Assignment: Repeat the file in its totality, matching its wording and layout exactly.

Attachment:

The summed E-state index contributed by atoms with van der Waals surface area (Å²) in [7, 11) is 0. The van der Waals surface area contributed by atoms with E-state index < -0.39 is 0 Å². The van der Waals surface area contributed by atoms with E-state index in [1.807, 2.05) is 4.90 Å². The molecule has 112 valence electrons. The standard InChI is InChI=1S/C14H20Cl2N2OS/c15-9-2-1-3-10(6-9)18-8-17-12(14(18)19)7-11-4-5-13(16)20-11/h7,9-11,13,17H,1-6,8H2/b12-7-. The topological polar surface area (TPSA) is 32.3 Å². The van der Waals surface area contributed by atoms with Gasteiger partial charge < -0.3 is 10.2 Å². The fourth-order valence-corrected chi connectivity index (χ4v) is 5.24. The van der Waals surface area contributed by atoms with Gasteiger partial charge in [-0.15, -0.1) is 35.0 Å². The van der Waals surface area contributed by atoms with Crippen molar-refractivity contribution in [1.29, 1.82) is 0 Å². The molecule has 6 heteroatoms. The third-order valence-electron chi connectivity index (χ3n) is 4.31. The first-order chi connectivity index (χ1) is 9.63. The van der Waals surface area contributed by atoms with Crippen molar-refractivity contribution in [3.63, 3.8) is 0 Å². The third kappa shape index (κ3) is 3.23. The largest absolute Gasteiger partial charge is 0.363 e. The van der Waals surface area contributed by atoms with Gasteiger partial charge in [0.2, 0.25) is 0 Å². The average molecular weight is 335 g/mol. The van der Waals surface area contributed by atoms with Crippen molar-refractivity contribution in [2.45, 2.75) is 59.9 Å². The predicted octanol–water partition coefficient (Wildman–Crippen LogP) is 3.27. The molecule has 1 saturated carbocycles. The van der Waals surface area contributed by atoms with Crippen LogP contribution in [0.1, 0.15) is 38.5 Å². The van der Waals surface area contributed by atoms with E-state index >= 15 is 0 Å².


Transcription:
The summed E-state index contributed by atoms with van der Waals surface area (Å²) in [7, 11) is 0. The van der Waals surface area contributed by atoms with E-state index < -0.39 is 0 Å². The van der Waals surface area contributed by atoms with E-state index in [1.807, 2.05) is 4.90 Å². The molecule has 112 valence electrons. The standard InChI is InChI=1S/C14H20Cl2N2OS/c15-9-2-1-3-10(6-9)18-8-17-12(14(18)19)7-11-4-5-13(16)20-11/h7,9-11,13,17H,1-6,8H2/b12-7-. The topological polar surface area (TPSA) is 32.3 Å². The van der Waals surface area contributed by atoms with Gasteiger partial charge < -0.3 is 10.2 Å². The fourth-order valence-corrected chi connectivity index (χ4v) is 5.24. The van der Waals surface area contributed by atoms with Gasteiger partial charge in [-0.15, -0.1) is 35.0 Å². The van der Waals surface area contributed by atoms with Crippen molar-refractivity contribution in [1.29, 1.82) is 0 Å². The molecule has 6 heteroatoms. The third-order valence-electron chi connectivity index (χ3n) is 4.31. The first-order chi connectivity index (χ1) is 9.63. The van der Waals surface area contributed by atoms with Crippen molar-refractivity contribution in [3.63, 3.8) is 0 Å². The third kappa shape index (κ3) is 3.23. The largest absolute Gasteiger partial charge is 0.363 e. The van der Waals surface area contributed by atoms with Gasteiger partial charge in [0.2, 0.25) is 0 Å². The average molecular weight is 335 g/mol. The van der Waals surface area contributed by atoms with Crippen molar-refractivity contribution in [2.45, 2.75) is 59.9 Å². The predicted octanol–water partition coefficient (Wildman–Crippen LogP) is 3.27. The molecule has 1 saturated carbocycles. The van der Waals surface area contributed by atoms with Crippen LogP contribution in [0.1, 0.15) is 38.5 Å². The van der Waals surface area contributed by atoms with E-state index >= 15 is 0 Å².